Rare climate sequence leads to extraordinary plant growth in Spain
January 23, 2018
The influence of prolonged climatic changes on the terrestrial ecosystems of our planet is generally known; however, how and to what extent short-term climate extremes can have a definite impact on ecosystems is barely described. The variables involved are too numerous, and observations and measurements in the field are usually too short term. In a recent study, scientists from the Max Planck Institute for Biogeochemistry (MPI-BGC), Jena, and international partners were able to describe the consequences of extreme weather conditions using Spain as an example.
Field station of MPI-BGC: Majadas de Tietar in the Spanish Extremadura (© Istvan Hejja)
The scientists investigated the effects of the exceptionally warm winter 2015/16 and the subsequent rainy spring on the ecosystems of the Iberian Peninsula. They were able to use measurement series from the Majadas de Tietar field station in Extremadura, Spain, which has been continuously surveyed for 13 years. The locally measured data on temperature, precipitation, and carbon fluxes were compared with satellite data on regional photosynthesis activity (FAPAR) but also with large-scale model analyses.
The evaluation of the study shows an effect that has been given little consideration: under these special weather conditions, photosynthetic carbon uptake, called gross primary production, increased, which can lead to higher biomasses and crop yields. Thus, the succession of a very warm winter and a spring with abundant rainfall enabled exceptionally good conditions for plant growth over a longer period of time.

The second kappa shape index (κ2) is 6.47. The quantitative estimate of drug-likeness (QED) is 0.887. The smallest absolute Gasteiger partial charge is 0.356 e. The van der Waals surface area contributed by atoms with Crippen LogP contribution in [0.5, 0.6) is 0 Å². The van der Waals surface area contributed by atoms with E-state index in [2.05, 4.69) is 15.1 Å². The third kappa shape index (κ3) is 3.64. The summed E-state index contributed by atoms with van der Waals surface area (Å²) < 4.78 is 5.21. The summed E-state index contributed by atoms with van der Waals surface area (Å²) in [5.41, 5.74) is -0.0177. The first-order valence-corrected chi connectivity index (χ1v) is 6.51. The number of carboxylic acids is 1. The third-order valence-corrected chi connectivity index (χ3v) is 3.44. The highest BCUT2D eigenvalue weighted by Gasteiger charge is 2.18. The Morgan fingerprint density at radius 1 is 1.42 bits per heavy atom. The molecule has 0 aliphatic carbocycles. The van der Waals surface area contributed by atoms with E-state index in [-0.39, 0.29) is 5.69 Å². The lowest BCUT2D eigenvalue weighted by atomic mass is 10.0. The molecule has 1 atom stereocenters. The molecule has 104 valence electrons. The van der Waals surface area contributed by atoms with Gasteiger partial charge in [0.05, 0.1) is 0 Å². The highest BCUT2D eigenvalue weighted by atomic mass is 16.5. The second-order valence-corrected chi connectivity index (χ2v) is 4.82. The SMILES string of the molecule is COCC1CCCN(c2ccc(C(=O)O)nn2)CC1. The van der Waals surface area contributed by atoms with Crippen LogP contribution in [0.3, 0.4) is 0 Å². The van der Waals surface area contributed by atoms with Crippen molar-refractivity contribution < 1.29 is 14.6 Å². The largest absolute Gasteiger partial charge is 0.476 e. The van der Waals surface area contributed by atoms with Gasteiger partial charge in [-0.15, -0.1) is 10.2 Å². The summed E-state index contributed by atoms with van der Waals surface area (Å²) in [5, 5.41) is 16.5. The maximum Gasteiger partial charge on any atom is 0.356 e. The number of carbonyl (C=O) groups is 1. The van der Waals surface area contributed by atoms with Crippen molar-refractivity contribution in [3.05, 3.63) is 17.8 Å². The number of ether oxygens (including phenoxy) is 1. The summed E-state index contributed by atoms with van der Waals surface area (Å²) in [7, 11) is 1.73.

Interestingly, neither the warm winter 2015/16 nor the following moist spring were considered "extreme" on their own. Nonetheless, both led to an exceptionally positive ecosystem response. Furthermore, rising CO2 concentrations in the atmosphere generally promote vegetation growth and have likely additionally contributed. In principle, an increased probability of warm winters is to be expected in the future. Yet, there are no indications of general increases in spring rainfall - a prerequisite for high vegetation productivity.
With the higher temperatures in winter and increased rainfall in spring, the ecosystem respiration, i. e. ecosystem CO2 release, also increased at the same time. As a result, the overall balance of CO2 absorption and emissions was not significantly changed. The positive conditions for plant growth could therefore not at the same time strengthen the carbon absorbing ("sink") function of the ecosystem.
The study, with partners from Norway, the United Kingdom, and PIK Potsdam, was one of the first studies to investigate the impact of climate extremes and their changes (due to human activity) on ecosystems. It was published in an annual special report by the American Society for Meteorology, which deals with the question of how man-made climate change could have influenced individual extreme events and their impacts in the previous year. The study was additionally supported by the European Space Agency ESA, the Max Planck Research Award of the Humboldt Foundation to Prof. Markus Reichstein and the EU-funded project "BACI: towards a Biosphere Atmosphere Change Index" at the MPI-BGC.
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